France's data protection watchdog moved closer to fining Google for the way it stores and tracks user information after the search engine ignored a three-month ultimatum to bring its practices in line with local law.
The privacy watchdog, known as CNIL, said on Friday it was opening a procedure to impose formal sanctions. Under French law, Google can be fined up to 150,000 euros.
The coordinated move by European data protection regulators is seen by legal experts and policymakers as a test of the region's ability to influence the behaviour of international internet companies.
But the penalties most countries can impose remain small compared with the US$10.7 billion net profit that Google earned in 2012. Spain can impose fines of up to 1 million euros, while the German Data Protection Act caps penalties at 300,000 euros.
There is no legal framework to levy European-wide fines.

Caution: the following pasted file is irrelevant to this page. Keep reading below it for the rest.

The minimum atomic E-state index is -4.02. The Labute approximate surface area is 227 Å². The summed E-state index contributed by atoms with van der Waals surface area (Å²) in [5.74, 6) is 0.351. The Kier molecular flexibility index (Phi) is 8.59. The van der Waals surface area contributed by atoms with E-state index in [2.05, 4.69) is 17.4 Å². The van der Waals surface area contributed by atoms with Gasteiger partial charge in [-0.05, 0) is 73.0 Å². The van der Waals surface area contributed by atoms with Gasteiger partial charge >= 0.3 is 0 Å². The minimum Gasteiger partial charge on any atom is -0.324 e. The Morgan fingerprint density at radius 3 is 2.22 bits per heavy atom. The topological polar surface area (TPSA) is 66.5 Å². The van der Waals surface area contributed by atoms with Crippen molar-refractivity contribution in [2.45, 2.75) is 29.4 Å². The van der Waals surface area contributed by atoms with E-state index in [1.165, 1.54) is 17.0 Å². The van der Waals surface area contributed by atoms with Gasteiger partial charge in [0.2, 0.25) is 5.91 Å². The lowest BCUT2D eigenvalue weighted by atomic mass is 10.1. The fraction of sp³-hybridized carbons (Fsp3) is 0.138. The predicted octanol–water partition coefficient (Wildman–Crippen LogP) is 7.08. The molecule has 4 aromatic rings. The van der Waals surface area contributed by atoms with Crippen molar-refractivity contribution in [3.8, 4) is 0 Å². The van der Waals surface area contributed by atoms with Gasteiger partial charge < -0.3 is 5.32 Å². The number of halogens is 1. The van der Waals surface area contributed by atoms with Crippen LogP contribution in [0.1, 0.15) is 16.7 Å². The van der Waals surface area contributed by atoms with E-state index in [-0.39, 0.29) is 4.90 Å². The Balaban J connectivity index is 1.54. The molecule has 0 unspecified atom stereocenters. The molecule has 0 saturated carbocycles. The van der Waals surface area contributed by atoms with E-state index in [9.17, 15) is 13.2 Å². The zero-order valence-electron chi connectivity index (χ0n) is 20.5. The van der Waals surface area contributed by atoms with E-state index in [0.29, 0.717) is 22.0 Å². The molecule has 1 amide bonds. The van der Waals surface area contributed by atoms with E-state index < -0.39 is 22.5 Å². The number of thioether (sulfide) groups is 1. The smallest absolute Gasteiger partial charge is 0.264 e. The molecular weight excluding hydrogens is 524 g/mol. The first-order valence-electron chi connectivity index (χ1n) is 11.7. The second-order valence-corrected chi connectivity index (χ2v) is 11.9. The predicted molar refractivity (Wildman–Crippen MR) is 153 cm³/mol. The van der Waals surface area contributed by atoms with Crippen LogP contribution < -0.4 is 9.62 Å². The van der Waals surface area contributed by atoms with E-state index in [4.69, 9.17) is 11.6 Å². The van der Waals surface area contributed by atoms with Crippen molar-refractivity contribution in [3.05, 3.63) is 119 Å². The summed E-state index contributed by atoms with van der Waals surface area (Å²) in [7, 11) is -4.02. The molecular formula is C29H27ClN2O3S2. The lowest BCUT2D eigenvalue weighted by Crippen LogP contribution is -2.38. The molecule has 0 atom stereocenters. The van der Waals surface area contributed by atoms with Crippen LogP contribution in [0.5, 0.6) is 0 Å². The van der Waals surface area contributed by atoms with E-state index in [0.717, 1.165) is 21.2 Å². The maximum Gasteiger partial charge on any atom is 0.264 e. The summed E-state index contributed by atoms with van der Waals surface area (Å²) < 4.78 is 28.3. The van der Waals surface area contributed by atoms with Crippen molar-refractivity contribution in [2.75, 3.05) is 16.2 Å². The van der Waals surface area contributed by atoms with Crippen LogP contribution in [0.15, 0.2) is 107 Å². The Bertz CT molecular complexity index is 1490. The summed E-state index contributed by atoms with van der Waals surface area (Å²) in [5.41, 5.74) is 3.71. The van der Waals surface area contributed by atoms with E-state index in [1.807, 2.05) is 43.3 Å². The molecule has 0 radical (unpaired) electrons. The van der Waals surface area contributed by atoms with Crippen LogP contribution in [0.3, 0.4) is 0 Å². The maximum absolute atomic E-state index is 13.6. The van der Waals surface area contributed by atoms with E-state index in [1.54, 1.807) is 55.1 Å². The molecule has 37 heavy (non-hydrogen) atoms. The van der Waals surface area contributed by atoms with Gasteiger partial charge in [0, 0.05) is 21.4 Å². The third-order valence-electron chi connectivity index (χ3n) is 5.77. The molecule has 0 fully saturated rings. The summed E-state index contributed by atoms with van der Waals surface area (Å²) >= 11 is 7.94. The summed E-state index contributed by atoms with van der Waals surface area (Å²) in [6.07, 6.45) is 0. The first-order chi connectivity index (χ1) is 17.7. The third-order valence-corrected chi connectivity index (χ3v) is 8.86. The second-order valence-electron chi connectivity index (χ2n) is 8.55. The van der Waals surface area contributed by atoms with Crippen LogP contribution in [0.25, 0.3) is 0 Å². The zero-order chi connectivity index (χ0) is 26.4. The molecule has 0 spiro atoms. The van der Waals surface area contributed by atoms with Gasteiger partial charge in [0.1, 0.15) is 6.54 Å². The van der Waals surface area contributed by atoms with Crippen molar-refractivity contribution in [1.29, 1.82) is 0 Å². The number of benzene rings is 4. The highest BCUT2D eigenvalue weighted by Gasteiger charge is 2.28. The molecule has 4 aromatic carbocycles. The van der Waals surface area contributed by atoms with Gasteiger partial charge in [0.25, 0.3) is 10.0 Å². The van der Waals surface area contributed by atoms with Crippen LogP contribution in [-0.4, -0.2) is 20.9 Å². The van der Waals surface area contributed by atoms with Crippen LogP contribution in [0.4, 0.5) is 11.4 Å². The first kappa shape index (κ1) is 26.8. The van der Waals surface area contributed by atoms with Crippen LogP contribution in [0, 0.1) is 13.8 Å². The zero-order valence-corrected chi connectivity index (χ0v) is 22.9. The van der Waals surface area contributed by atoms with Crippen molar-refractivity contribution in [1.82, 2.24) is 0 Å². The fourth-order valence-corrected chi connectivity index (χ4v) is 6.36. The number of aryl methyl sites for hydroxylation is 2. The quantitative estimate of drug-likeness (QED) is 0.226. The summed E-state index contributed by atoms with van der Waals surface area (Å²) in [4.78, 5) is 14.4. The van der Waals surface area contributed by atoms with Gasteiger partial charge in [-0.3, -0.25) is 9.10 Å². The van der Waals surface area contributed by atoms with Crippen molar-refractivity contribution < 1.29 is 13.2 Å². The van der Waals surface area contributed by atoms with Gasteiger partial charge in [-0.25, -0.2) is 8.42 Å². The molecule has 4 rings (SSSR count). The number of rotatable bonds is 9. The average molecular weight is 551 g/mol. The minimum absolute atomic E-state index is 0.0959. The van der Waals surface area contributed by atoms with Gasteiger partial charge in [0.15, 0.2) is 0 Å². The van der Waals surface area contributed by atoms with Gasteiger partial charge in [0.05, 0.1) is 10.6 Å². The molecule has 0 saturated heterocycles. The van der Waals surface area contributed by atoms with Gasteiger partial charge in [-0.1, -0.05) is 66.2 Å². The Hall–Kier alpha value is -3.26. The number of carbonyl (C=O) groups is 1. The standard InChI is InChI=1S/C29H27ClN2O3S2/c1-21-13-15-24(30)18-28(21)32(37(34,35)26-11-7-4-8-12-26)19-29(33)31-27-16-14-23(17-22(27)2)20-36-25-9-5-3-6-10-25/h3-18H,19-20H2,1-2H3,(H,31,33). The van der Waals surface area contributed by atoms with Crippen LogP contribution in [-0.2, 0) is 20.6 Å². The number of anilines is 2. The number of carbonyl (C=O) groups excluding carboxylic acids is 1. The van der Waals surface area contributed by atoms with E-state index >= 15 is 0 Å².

At issue was the new approach to user data that Google began in March 2012 in which it consolidated its 60 privacy policies into one and started combining data collected on individual users across its services, including YouTube, Gmail and social network Google+. It gave users no means to opt out.
In June, CNIL found Google to be in breach of privacy law on six counts, notably that it posted "insufficient" information for French users about how their private browsing data was collected and used.
CNIL said that Google contested the reasoning followed by the French regulators, and the applicability of the French data protection law to the services used by residents in France.
Data protection watchdogs in Germany, Spain, Italy the Netherlands are continuing to review the Google case to determine any sanctions.
Privacy issues are not Google's only legal headache in Europe. It is seeking to settle a three-year probe with antitrust regulators into whether it squeezes out online rivals in search results. Brussels has also started looking into Google's Android software that runs mobile phones, to see if it crimps competition in the handset market.